The fulfillment partner, typically referred to as a Third Party Logistics (3PL) partner, will have additional costs you need to model around sorting and storing incoming goods as well as picking, scanning, and packing up the product to ship to the consumer. If you warehouse internally instead of using a 3PL, you’ll instead capture your staffing costs here. You will also need to capture the cost of shipping to consumers and the payment processing fees to be able to take payment from them. All of these will change from region to region, so your eventual model should include multiple fulfillment cost structures and a region split model.
Next, we need to consider the overall cost of supporting a product in the field. This includes remorse returns from consumers, warranty failures, and the staffing costs of your support team. Something to keep in mind is that returns and warranty failures shouldn’t be written off, but should be refurbished and brought back into the market. We include the average costs of refurbishing and the percent of original price for the refurbished unit in the model.
In addition to the range of per-unit costs, we have to consider the fixed manufacturing costs for the product. That includes development payments to the manufacturing and component partners, the costs of tooling and line equipment, and certifications. It also includes excess and obsolescence (E&O), which is the amount of material that goes unused when parts change or the product goes end of life. Note that many of these costs are not truly fixed, since tooling will wear out and your line costs may increase if you decide to increase manufacturing capacity.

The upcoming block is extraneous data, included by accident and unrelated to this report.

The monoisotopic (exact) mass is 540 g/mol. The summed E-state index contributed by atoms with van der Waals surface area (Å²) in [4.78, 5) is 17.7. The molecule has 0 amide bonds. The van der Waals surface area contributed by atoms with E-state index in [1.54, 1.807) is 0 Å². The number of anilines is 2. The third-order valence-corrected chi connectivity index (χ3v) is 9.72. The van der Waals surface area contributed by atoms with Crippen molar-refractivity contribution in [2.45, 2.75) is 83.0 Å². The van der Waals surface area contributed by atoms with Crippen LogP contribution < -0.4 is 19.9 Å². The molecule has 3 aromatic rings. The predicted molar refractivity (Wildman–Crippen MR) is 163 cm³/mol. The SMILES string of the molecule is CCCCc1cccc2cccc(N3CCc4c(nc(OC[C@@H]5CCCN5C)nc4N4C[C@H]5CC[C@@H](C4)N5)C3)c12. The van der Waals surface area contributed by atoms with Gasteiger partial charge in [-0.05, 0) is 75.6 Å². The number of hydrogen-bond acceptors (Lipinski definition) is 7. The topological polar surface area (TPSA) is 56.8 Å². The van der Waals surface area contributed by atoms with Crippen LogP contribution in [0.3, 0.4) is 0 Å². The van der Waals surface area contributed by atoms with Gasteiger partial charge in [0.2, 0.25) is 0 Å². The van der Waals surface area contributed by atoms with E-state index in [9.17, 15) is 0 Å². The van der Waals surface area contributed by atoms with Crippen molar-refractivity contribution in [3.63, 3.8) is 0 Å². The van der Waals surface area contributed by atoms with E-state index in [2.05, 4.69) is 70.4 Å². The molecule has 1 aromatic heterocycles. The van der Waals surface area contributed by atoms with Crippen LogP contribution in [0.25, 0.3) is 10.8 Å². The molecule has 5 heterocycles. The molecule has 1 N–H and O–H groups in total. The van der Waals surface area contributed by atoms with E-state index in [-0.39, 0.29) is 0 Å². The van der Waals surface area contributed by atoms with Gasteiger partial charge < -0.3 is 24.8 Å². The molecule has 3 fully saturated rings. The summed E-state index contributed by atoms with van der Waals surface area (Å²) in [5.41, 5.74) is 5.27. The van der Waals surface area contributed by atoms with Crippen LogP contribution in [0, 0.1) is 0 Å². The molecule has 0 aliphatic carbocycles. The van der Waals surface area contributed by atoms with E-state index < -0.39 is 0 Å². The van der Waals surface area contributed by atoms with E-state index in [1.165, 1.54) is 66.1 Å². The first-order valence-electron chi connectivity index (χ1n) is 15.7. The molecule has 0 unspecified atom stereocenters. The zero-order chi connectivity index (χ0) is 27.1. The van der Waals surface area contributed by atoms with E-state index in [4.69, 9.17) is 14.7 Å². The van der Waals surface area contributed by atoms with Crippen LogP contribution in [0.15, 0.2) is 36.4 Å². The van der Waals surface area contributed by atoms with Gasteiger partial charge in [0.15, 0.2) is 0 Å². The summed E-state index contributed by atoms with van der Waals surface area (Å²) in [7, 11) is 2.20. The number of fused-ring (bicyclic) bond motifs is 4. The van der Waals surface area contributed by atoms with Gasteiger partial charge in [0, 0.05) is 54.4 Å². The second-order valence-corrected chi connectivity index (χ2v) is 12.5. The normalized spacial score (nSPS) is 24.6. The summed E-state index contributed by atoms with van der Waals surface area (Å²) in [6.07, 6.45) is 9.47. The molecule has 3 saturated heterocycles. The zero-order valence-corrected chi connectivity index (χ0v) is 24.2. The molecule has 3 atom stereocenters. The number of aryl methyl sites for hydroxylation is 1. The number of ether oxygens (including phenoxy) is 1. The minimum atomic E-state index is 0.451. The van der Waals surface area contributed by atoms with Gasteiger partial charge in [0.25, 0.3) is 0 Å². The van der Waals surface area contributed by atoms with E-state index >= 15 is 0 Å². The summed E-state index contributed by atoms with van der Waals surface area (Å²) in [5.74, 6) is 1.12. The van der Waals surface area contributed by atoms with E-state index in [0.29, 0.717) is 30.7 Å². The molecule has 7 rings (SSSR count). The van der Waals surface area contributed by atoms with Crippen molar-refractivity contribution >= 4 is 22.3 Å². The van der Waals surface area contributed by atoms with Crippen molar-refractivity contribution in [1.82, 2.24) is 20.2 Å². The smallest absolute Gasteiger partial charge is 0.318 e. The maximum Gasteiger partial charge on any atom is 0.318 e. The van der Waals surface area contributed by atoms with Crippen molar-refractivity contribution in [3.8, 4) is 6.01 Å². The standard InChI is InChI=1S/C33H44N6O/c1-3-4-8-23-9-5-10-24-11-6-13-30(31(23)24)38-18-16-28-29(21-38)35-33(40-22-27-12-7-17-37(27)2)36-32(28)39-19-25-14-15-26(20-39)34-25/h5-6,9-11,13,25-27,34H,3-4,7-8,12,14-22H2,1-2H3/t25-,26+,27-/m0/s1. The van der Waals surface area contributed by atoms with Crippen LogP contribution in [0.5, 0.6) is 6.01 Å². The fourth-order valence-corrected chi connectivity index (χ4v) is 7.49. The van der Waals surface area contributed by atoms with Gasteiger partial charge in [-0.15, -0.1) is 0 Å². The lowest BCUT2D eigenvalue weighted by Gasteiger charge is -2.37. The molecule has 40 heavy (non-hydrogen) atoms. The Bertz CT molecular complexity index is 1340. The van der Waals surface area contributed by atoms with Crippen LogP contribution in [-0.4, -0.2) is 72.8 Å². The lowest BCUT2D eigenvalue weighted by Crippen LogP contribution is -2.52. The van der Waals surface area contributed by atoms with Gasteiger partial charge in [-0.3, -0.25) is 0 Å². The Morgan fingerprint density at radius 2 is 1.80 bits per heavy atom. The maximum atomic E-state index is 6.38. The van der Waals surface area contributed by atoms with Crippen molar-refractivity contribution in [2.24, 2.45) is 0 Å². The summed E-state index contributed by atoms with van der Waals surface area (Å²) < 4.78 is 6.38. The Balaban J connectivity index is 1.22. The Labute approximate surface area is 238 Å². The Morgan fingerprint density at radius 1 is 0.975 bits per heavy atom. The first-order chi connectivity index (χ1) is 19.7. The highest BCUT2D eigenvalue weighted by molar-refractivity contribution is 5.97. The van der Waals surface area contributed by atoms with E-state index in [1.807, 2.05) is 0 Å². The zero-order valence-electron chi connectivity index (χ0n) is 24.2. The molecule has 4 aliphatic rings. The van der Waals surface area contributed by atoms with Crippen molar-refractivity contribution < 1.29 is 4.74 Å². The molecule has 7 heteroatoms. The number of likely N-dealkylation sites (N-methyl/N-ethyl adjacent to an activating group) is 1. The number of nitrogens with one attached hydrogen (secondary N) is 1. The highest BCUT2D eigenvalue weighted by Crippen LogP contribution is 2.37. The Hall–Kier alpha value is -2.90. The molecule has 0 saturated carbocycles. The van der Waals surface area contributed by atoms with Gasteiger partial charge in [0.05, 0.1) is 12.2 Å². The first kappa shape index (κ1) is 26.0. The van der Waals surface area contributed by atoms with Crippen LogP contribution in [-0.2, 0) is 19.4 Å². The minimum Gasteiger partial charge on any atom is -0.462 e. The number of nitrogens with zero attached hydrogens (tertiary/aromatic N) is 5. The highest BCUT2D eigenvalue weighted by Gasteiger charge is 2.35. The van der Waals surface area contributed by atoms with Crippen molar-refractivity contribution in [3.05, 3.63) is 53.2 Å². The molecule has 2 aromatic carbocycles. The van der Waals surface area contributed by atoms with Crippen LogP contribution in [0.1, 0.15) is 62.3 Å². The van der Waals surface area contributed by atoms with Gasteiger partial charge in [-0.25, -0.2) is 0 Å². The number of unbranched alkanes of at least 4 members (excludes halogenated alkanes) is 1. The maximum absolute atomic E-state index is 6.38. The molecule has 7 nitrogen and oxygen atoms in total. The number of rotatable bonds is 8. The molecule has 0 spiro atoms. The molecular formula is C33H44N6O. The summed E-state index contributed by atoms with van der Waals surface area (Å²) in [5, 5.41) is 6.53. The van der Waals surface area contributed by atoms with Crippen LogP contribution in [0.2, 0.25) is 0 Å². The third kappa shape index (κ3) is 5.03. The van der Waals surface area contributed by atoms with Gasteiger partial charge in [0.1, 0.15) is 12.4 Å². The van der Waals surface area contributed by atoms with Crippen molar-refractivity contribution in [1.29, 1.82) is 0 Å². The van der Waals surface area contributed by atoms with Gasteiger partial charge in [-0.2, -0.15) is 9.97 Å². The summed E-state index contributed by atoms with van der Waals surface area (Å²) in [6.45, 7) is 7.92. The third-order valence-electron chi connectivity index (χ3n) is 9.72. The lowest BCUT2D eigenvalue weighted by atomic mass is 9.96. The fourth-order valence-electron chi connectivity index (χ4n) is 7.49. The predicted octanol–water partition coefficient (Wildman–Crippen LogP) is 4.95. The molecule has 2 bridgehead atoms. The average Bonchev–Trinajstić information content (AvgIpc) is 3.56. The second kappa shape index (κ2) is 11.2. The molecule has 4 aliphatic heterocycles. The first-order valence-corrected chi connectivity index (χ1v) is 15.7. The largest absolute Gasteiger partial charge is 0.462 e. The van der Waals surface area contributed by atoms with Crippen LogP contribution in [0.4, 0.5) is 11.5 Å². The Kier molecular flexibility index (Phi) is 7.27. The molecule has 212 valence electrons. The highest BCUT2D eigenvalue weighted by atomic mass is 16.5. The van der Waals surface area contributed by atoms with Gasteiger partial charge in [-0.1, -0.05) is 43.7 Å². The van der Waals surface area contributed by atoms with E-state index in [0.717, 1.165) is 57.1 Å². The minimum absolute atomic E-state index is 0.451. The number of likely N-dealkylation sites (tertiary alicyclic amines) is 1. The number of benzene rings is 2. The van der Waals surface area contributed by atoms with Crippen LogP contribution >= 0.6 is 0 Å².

Finally, we have to consider the internal costs of developing and selling a product. Each of these rows can again come from a much more detailed model, but you can start with rough estimates.
Against all of these, we have to state our inputs of sales price and volume. This is usually the most interesting place to start playing with different scenarios to determine what is needed to make a program break even and eventually profitable. Note that if you have multiple versions or SKUs of a product, you’ll want to build a more detailed calculator with SKU splits, BOM costs per SKU, and the added fixed costs per SKU.
As you can see from our overall outputs, quite a lot more than the bare materials goes into the cost of a product. With a high level calculator in place, you can better understand what levers are most important to focus on for cost reduction.
With a model in hand, you can start to do scenario analysis and sensitivity analysis. For scenario analysis, you can start by duplicating your data into new columns and adjusting some inputs to simulate different program scenarios. For example, you can create a range of columns that each have differing total sales volumes, which allows amortizing the fixed costs over more units and would generally also enable cost negotiation leverage in areas like the BOM and MVA. You can also sanity check trades between different buckets like BOM cost and internal development costs. As an example, you can check the volume at which it’s worth spending a few person-months of engineering time to save a dollar on a cheaper microcontroller.
It’s generally worthwhile to make some best-case and worst-case scenarios on volume and other inputs to see where you most need to focus for derisking a program. Sensitivity analysis is basically a method to formalize this and determine which inputs are most important for improving a target output, but it is outside the scope of this already very long blog post.
We hope this was a helpful starting point to understand product costs, and we’re happy to respond to any questions you have on it. We’ll plan to update the basic model as we get feedback over time to make it as useful as possible.